SheaMoisture products and collections are formulated with natural, certified organic and fair trade ingredients, with the shea butter ethically-sourced from 15 co-ops in Northern Ghana as part of the company’s purpose-driven Community Commerce business model.

SheaMoisture has partnered with She Leads Africa to support and showcase Nigerian women who support their communities.

Meet Lynda Odoh

Lynda Odoh-Anikwe is the CEO and founder of Healthify Africa.

She is a Medical Doctor from the University of Nigeria and started Healthify Africa. Healthify Africa is an enterprise that strives to tackle the dietary risk factors for non-communicable diseases.

In the course of her daily interactions with patients, she realized that people were most driven by convenience and availability when making healthy lifestyle choices.

Lynda decided to start a fruit delivery service. She hopes this will create an enabling system for busy urban dwellers, to conveniently meet the World Health Organization’s daily fruit recommendation for a healthy life.

Her vision is to see an African continent where adopting a healthy lifestyle is easy, practical and sustainable.

You can connect with Lynda and her business on Instagram, Twitter, and LinkedIn.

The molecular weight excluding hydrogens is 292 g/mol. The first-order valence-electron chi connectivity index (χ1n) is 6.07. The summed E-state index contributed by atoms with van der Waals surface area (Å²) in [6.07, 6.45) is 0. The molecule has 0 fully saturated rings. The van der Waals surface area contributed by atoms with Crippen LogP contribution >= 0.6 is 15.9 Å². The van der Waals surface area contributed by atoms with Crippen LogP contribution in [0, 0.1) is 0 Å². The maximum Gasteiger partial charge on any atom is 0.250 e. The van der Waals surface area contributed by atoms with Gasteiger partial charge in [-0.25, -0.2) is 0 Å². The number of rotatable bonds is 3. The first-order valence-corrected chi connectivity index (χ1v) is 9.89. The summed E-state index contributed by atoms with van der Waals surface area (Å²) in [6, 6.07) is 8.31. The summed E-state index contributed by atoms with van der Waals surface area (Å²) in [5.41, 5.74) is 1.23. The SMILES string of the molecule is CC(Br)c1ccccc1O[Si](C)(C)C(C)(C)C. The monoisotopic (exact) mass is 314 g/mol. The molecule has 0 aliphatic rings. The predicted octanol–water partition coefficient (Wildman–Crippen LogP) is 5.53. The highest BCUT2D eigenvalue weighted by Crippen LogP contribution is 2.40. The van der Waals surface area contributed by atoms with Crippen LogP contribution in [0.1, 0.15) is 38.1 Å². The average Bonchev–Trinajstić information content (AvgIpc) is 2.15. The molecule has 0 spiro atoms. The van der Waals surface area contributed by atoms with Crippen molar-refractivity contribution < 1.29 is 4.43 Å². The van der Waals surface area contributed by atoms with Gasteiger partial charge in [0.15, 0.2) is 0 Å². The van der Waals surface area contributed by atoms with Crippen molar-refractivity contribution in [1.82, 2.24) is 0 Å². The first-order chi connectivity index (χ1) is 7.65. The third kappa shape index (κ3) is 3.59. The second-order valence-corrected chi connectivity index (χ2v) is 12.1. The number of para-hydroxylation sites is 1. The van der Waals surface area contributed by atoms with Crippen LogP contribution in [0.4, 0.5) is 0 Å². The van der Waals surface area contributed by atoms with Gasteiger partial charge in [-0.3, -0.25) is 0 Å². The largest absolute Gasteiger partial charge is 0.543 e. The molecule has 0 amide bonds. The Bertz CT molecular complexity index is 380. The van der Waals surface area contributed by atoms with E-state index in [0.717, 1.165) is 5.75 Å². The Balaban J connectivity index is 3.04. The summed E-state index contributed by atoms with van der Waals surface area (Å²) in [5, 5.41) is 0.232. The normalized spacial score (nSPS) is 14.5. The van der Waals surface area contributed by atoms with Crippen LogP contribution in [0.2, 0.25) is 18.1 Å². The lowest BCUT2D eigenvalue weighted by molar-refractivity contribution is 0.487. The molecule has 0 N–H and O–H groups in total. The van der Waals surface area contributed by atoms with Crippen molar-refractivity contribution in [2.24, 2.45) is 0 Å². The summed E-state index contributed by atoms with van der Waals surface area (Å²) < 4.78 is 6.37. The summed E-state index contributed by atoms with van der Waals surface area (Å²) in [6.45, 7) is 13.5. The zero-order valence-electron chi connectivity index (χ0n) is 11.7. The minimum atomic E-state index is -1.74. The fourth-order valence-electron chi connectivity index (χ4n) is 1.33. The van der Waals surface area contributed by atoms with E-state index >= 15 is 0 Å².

Tell us how you started Healthify Africa.

When I began to practice as a medical doctor, I saw that there were so many instances of non-communicable diseases that could have been avoided by a simple dietary change.

I started Healthify Africa because I wanted to create a solution to the problem of non-communicable diseases. My goal with Healthify Africa is to address dietary risk factors.

I do this by providing a service that helps busy people adopt healthy eating habits. This is done through a simplified system and healthy lifestyle advocacy.

At Healthify Africa our focus is on increasing the consumption of fruits for busy urban dwellers through a delivery platform. By providing affordable fruit boxes, fruit cups, fruit and dip platter to school children, homes and offices, we’re building a healthier Africa one person at a time.

SheaMoisture

What was your motivation for finally starting your business?

For me, it was because I had been in similar situations and I understood the challenges people face in trying to adopt and sustain healthy dietary habits.

I grew up in a health-conscious family and I grew accustomed to having a very healthy diet. However, when I became a young adult and my schedule became tighter especially during my internship, it became extremely difficult to eat the right things.

It was a situation of knowing the right thing to do, but being unable to do it. I knew then that there must be other busy young people like me, men, women and even mothers who wanted their children eating fruits but were pressed for time as I was.

"I realized that just like myself, people were most empowered by convenience and availability rather than just knowledge." – dr_lyndah Click To Tweet